AAI research group

        members  Courses  Research projects  Master theses

Current group members
Mattias Wahde, PhD, Professor, Group leader
Krister Wolff, PhD, Docent, Vice Head of department
Peter Forsberg, Adjunct Associate Professor
Ola Benderius, PhD, Assistant professor
Mauro Bellone, PhD, Postdoctoral fellow
Yushu Yu, PhD, Postdoctoral fellow
Sina Torabi, Lic. Eng., PhD student
Luca Caltagirone, Lic.Eng., PhD student
Carl-Johan Hoel, PhD student
Björnborg Nguyen, PhD student

Alumni (previous PhD students)

Peter Lingman, PhD 2006
Jimmy Pettersson, PhD 2006
Peter Forsberg, PhD 2006
Krister Wolff, PhD 2006
Andreas Magnusson, PhD 2008
David Sandberg, PhD 2011
Ola Benderius, PhD 2014
Gustav Markkula, PhD 2015

Stochastic optimization methods (FFR105, FIM711), 1st quarter (Aug. - Oct.)
Intelligent Agents (TME285), 3rd quarter (Jan. - March)  (The next course starts in January 2019)
Autonomous Robots (TME290), 4th quarter (March - May)

Humanoid robotics (TIF160, FIM800), 1st quarter (Aug. - Oct.)


Our research is mainly focused on different aspects of agent cognition and decision-making, as well as natural communication between artificial agents and human users. Our interests cover agent (and robot) decision-making in general, but also the various subsystems (vision, hearing, speech etc.) required for human-agent interaction. A specific kind of agent of great interest to us are so called conversational agents that are centered on verbal communication with human users.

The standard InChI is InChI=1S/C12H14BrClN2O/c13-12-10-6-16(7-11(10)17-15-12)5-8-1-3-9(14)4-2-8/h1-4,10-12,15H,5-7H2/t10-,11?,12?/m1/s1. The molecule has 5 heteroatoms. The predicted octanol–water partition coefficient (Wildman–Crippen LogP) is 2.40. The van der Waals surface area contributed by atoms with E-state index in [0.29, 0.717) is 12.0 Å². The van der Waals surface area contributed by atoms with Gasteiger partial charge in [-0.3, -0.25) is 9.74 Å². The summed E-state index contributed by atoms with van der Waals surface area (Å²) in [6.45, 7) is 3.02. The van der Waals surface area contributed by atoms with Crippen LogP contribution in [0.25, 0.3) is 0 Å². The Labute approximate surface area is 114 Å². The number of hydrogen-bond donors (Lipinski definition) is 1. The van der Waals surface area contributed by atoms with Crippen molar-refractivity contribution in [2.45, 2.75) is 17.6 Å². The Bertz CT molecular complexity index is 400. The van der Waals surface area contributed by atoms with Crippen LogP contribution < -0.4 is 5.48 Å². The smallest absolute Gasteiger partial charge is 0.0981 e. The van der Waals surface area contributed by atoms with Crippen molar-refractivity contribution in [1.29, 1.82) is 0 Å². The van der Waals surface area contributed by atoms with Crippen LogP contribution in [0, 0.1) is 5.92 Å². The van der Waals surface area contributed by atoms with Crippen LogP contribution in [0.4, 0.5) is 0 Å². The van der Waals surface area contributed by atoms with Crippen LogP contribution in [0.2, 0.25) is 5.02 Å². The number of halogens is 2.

In general, an agent can be implemented either completely in software (e.g. with an animated face on a screen) or in hardware (e.g. a  robot or an autonomous vehicle). Moreover, even though our main interest concerns artificial systems, and specifically implementable  models of cognition, we are also studying aspects of biological systems (such as models of human decision-making in drivers of vehicles)  and biologically  inspired methods for learning using, for example, spiking neural networks.

The ultimate aim of our research is to make robust, useful, and friendly artificial systems whose intereraction with a human user is indistinguishable from an interaction with another human.

Note: This page is under construction (Oct. 2018). Specific project links will be added later.

Master theses
For information regarding master theses, click here.
Last update: 20181001, 10.25